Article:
The Neuroscience team works to develop and test AI algorithms for neural and behavioral data to enable new discoveries about brain function

We particularly focus on algorithms that can process, organize, and analyze large datasets in real time. These real time analyses will enable new approaches to understanding brain function through causal, closed-loop manipulations. The team includes experimentalists who generate new datasets across multiple neural measurement modalities (electrophysiology, optical imaging) working closely with computational researchers who develop new algorithms using a variety of machine learning methods. This close collaboration, and interactions with the broader A3D3 institute, allows the neuroscience team to directly test new algorithms and hardware within new experiments to validate real time capabilities.

Example Projects

Real time detection of neural states from high-density electrophysiology measurements to drive closed-loop manipulations

Simultaneous recordings from many neurons have come to suggest that population-level features may better capture computations in the brain, but tools to detect and compute these features in real time for closed loop experiments are limited. This project aims to use auto-encoder algorithms that learn relevant latent features from high-density electrophysiology measurements made with devices like Neuropixels Probes in real time. These methods will be used to enable new experiments where behavioral information or neural stimulation are controlled by detected neural population patterns to better understand how population features contribute to brain computations.

Real time detection of neuronal cell assemblies from large-scale calcium imaging to drive closed-loop manipulations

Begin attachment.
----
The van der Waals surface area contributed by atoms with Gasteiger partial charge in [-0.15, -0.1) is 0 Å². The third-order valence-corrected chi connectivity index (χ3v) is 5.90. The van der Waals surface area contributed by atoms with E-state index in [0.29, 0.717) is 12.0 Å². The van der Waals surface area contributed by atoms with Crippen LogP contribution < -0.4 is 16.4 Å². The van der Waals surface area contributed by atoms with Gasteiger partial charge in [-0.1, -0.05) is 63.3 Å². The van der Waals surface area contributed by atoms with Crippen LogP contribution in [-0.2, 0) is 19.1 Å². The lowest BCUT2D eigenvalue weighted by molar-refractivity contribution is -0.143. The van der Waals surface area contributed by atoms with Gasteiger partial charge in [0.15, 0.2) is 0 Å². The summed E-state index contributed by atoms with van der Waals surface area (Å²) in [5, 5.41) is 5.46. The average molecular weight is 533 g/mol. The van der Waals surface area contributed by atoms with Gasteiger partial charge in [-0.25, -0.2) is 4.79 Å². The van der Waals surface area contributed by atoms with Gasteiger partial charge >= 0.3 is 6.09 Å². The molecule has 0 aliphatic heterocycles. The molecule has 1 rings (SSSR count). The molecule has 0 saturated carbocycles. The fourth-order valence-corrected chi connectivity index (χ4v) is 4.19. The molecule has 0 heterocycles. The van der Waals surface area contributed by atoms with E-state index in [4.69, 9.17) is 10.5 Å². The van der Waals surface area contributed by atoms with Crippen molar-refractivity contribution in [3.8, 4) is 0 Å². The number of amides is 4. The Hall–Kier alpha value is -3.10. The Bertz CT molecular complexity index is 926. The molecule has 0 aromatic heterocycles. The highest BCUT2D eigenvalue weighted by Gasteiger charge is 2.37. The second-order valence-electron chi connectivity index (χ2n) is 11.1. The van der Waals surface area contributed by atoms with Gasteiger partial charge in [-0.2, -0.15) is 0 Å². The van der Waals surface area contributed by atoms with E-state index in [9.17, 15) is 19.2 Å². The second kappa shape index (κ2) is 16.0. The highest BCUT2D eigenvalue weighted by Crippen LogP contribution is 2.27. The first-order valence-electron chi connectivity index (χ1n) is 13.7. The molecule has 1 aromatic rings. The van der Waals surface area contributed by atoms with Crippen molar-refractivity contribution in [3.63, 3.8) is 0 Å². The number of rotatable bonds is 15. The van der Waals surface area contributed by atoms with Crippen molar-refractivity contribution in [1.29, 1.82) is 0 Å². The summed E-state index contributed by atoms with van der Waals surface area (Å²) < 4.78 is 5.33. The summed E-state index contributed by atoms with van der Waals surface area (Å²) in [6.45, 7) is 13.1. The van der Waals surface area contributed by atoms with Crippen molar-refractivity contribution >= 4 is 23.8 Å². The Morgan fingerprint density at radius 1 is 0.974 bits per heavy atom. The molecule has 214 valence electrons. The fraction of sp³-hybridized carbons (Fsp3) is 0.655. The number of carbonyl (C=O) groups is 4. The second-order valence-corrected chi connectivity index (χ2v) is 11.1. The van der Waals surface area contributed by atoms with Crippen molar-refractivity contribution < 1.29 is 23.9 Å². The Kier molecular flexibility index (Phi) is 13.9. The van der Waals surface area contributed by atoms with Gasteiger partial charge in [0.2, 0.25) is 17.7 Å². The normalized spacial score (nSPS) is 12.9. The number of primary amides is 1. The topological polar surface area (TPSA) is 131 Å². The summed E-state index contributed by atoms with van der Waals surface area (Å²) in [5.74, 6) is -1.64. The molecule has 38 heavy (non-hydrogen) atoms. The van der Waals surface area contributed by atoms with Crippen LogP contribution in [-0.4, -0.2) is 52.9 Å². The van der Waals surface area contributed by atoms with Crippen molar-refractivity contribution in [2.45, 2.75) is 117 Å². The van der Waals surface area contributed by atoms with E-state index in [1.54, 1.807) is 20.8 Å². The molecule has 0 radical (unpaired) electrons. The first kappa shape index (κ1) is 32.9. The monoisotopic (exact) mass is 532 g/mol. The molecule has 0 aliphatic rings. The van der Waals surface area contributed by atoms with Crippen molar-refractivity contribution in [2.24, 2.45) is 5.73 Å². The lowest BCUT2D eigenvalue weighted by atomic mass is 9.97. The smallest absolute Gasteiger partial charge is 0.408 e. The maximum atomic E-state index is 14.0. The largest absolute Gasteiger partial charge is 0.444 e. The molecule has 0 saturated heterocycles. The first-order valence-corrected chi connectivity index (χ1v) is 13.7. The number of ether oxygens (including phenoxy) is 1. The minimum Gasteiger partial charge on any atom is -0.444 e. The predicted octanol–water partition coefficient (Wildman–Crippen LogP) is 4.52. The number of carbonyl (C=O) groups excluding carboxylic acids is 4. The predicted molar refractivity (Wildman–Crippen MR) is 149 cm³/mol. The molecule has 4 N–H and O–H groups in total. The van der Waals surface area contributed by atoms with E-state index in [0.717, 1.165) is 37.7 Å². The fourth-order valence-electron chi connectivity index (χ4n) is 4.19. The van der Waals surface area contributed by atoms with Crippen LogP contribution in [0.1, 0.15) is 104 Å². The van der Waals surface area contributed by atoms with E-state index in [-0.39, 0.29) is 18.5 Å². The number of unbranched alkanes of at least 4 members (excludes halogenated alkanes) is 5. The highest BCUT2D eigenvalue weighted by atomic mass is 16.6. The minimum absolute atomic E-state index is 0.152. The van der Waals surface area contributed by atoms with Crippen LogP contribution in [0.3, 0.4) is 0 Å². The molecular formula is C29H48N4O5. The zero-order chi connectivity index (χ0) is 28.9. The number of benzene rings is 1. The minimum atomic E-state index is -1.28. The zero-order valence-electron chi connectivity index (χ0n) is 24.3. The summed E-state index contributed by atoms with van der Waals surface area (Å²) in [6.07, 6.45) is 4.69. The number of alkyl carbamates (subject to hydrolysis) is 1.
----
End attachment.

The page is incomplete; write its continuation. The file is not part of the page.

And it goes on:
Optical techniques like calcium imaging make it possible to measure the activity of most of the neurons in a portion of the brain, which as revealed precisely coordinated activity among groups of neurons. Detecting these “cell assemblies” in real time will make it possible to do closed-loop manipulations to better understand how they contribute to brain computations. This project aims to use [X algorithm] to detect cell assemblies from largescale mesoscope calcium imaging in real time. These methods will be used to enable new experiments where neural stimulation is controlled by detected cell assembly activity to probe Y.

Improved AI algorithms for reconstructing and predicting neural time-series

Unsupervised and semi-supervised methods for reconstructing and predicting neural time-series have become very useful for data-driven discovery of structure within datasets. For example, auto-encoder methods can reveal latent features in neural data that better predict behavior, and can organize motion tracking measurements to find patterns or categories of behaviors. Predicting (forecasting) future neural activity will also be beneficial for real time interventions in neuroscience. This project direction aims to develop general purpose AI methods for neural data time-series with a focus on methods that may be able to generalize across different measurement types (e.g., multiple types of electrophysiology, calcium imaging) and that are computationally efficient for real time deployment and high throughput analyses.

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Relating animal behavior and neural activity – note, placeholder figure

Multi-block Recurrent Auto-Encoder (MRAE) architecture for reconstructing broadband neural data, such as micro-electrocorticography (Nolan et al., BioRxiv 2021).